Wednesday, December 30, 2015

Clos du Soleil and the taste of regret



Photo: A vertical of Clos Du Soleil Signature

During a vertical tasting last fall at Clos Du Soleil Estate Winery in the Similkameen Valley, one guest sighed: “I taste regret!”

By that, he meant he regretted having not collected enough of a particular vintage of Capella, Clos’s signature Bordeaux-inspired white wine.

To be fair, until recently it would have been hard to collect Clos Du Soleil wines in quantity. The winery opened in 2008 with the release of just 200 cases of 2006 vintage wine, half red, half white.

However, Clos Du Soleil has changed significantly since Michael Clark, now managing partner and winemaker, joined the winery in 2012. Last fall, it repatriated production from rented space in a Kelowna winery to a new winery on its Similkameen vineyard. The new winery enabled Clos Du Soleil to raise its production, which had been growing slowly, to about 5,000 cases.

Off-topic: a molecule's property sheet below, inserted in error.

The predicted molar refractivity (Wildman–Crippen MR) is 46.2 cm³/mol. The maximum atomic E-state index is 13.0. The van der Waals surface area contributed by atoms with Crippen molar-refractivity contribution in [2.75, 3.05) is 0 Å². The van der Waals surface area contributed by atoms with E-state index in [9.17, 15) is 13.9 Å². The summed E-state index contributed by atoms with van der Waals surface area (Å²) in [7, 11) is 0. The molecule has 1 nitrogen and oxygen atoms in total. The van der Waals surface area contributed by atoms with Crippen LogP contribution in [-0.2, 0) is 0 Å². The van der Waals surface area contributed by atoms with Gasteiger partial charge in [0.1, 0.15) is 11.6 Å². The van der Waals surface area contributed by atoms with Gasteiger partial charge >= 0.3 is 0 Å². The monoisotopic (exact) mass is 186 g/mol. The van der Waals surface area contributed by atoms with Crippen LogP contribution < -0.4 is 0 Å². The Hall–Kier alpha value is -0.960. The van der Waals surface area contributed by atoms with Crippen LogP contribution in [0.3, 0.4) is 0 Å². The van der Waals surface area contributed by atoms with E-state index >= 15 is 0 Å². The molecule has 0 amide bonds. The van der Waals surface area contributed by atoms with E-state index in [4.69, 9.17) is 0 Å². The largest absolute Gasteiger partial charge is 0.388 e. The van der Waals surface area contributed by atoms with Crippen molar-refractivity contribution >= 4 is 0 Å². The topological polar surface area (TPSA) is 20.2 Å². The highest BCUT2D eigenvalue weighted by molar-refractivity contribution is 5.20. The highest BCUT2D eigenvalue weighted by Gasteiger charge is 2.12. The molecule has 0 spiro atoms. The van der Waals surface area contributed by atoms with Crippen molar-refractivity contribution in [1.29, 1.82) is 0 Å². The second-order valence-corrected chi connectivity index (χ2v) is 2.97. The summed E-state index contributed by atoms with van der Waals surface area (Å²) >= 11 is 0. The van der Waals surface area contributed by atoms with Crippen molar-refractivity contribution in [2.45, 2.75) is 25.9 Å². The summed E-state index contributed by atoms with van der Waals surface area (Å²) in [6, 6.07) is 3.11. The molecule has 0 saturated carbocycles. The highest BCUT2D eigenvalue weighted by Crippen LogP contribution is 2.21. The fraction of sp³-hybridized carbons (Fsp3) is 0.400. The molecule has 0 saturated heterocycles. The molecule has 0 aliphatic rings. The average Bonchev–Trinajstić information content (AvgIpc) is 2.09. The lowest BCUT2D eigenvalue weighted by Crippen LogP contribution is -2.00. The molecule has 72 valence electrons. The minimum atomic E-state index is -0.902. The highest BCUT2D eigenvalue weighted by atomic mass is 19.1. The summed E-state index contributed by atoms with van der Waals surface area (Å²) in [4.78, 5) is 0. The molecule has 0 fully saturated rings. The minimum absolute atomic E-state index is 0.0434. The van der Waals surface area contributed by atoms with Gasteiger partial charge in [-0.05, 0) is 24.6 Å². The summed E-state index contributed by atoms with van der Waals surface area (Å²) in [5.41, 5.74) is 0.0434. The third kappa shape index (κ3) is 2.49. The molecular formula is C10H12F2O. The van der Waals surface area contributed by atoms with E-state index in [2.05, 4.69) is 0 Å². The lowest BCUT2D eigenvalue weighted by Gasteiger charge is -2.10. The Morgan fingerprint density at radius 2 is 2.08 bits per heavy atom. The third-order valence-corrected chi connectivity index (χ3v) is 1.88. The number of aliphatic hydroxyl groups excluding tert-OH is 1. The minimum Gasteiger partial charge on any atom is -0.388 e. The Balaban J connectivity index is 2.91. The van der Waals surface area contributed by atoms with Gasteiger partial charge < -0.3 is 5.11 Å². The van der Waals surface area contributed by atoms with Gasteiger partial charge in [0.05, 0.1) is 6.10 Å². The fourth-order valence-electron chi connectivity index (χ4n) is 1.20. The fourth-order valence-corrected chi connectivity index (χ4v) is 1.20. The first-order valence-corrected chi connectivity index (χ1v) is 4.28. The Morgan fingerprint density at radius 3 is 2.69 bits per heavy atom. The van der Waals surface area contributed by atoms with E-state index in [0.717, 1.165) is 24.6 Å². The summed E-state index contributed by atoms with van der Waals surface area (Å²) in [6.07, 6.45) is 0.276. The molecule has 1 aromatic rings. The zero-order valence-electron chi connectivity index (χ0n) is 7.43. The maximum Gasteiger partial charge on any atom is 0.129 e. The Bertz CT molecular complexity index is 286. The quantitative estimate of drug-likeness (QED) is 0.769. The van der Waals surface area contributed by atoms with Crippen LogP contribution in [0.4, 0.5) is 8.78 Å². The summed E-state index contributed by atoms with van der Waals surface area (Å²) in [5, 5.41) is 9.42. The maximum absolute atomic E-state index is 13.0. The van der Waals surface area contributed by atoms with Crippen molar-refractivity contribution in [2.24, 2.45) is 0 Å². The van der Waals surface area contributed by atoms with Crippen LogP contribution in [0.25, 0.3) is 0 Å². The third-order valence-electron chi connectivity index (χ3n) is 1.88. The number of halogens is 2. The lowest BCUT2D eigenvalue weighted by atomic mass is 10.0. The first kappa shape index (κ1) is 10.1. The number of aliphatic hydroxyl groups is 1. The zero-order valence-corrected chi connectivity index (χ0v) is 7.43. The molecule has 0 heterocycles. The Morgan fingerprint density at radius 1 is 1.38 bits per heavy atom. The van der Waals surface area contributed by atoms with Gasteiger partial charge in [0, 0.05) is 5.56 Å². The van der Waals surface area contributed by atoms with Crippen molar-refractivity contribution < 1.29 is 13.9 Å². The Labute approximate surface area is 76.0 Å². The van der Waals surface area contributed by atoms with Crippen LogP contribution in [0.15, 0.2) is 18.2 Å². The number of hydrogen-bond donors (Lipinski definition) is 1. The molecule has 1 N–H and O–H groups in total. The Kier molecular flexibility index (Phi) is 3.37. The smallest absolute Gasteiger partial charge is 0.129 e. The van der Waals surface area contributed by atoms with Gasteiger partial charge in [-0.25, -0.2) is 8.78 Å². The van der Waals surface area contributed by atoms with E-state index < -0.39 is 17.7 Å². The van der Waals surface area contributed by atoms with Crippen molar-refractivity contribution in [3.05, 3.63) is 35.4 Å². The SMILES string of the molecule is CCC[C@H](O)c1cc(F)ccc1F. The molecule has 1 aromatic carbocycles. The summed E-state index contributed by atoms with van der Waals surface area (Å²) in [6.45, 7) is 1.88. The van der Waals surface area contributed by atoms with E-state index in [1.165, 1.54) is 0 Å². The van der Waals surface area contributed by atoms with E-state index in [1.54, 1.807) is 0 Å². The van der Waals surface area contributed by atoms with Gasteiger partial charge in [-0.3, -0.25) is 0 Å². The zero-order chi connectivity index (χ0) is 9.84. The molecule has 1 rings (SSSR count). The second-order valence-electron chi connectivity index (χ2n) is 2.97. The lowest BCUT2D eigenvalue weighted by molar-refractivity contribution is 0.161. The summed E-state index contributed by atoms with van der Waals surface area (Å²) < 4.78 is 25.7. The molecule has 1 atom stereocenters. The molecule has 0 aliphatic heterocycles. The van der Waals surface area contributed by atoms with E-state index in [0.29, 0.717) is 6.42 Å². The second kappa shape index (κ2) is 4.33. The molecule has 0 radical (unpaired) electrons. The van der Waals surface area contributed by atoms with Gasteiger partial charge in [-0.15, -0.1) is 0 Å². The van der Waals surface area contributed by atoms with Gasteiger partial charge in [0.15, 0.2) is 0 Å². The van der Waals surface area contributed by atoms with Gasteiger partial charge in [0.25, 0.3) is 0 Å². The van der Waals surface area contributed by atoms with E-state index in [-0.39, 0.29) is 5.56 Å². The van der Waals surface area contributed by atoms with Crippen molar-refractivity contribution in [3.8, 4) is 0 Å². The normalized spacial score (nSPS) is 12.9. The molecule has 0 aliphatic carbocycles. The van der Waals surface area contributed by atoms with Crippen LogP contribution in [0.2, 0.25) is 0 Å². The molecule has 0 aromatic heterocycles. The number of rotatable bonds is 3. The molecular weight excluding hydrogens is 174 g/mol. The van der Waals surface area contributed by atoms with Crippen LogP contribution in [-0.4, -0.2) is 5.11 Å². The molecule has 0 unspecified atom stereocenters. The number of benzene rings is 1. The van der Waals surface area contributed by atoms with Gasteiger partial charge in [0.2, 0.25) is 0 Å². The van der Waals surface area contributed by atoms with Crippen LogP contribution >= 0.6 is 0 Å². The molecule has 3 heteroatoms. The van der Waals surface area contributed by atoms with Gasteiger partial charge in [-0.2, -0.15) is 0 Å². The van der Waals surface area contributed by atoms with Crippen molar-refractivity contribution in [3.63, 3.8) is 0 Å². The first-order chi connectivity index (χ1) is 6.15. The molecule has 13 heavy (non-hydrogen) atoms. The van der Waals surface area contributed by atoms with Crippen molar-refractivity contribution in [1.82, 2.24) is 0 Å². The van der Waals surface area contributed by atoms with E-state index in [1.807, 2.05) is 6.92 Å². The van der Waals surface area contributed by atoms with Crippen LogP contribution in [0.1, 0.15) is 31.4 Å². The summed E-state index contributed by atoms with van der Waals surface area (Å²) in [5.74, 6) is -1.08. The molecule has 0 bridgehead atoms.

Given the winery’s small volumes in early vintages, it is perhaps surprising that enough wine had been kept back for vertical tastings. The tasting in October 2015 was the winery’s fourth annual.

Clos Du Soleil is among a small, but growing, number of British Columbia wineries that are beginning to offer vertical tastings to consumers - usually members of their wine clubs.

By definition, a vertical tasting is one where a number of vintages of the same wine are tasted side by side.

At last fall’s Clos Du Soleil tasting, the guests tasted nine vintages of Capella, from the inaugural 2006 to the unreleased (at the time) 2014. They moved on to vintages 2006 through 2012 of Signature, the winery’s Bordeaux-style red blend. They finished with three vintages (2010, 2011 and 2013) of Saturn, the winery’s Sauvignon Blanc dessert wine.